Delaware Race and Sports Wagering
The Delaware Racing Commission was formed in 1933, and in 1935 Delaware granted a license for selling pools through pari-mutuel machines and wagering was allowed "within the enclosure of any licensed horse race meet."
In 1936, five local businessmen, headed by William duPont, Jr., formed the Delaware Steeplechase and Race Association (DSRA), dedicated to the breeding and promotion of thoroughbred race horses. The DSRA and the Racing Commission advocated legislators for legalized racing, resulting in the Delaware House and Senate passing a bill allowing 30 horse racing days and a 26 cent tax "on any free tickets issued for any race held in the state." Live horse racing had its start at Delaware Park, which first opened on 26 June 1937.
Delaware currently houses three racing sites: Delaware Park, which features live thoroughbred racing and slot machines; Harrington Raceway, which features harness racing and a 45,000-square-foot casino; and Dover Downs, which features live harness racing, NASCAR racing and slots.
Harrington Raceway is America's oldest continuously operating harness racing facility and has run a race meet every year since 1946.
Dover Downs, designed to accommodate horse and auto racing, opened in 1969. In 1971, they canceled all other race events except two annual 500-mile NASCAR Winston Cup Races. The schedule stood until 1977, when other racing events were reintroduced.
Gaming legislation in Delaware in 1996 allowed the state's three racetracks to install video lottery machines.
In March 2009, Gov. Jack Markell introduced a proposal that could make sports betting legal in the state. The proposal called for a sports lottery that would only allow parlay bets, in which the player needed two correct bets in order to win. In May 2009, the House passed the bill, which would legalize sports betting as well as allow table games in casinos. The bill called for state officials and the casino industry to submit an initial proposal on table games within 75 days of enactment of the sports betting legislation. In May 2009, the bill passed through the Senate and was signed into law by the governor. Later that same year, the NFL, MLB, NHL, NBA and NCAA filed a lawsuit against Delaware, claiming their sportsbooks violated federal law. In August 2009, a federal appeals court ruled that Delaware's plan to offer sports betting violated the federal ban on sports wagering. The Third Circuit Court ruled on Delaware's appeal, saying that the state could only offer parlay betting on NFL games because parlay bets were grandfathered into the federal law. In September 2009, casinos began accepting parlay bets.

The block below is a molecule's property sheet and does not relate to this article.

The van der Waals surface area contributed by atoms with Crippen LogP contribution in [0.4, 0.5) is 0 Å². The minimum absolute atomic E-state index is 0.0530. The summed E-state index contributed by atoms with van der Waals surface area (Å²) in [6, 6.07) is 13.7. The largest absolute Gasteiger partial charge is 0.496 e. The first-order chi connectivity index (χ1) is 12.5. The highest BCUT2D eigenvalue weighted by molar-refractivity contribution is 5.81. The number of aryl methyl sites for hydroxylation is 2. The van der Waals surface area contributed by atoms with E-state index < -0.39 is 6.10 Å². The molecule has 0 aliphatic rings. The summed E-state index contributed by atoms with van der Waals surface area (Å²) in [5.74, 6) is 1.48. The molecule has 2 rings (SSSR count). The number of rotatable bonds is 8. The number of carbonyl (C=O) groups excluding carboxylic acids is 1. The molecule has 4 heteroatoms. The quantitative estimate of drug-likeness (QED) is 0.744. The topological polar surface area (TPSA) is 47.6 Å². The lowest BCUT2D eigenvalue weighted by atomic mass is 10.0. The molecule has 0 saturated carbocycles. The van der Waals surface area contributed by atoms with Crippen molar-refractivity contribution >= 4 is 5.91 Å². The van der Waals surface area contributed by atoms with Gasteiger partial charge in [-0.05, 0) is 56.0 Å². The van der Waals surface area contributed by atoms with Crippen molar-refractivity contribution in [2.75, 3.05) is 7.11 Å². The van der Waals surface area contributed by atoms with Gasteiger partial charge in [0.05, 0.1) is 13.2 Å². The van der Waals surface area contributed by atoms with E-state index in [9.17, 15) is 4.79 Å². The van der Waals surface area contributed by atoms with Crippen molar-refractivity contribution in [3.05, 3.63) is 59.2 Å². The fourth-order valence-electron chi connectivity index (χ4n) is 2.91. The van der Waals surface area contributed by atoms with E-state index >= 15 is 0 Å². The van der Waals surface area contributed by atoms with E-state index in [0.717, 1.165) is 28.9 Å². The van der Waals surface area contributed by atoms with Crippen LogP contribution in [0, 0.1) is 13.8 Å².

Delaware was able to pass sportsbook legislation because the state is exempt from the 1992 federal ban and the Professional and Amateur Sports Protection Act (PASPA), since it had sports betting laws before the ban took effect. Delaware is one of only four states, along with Nevada, Oregon and Montana, grandfathered in.
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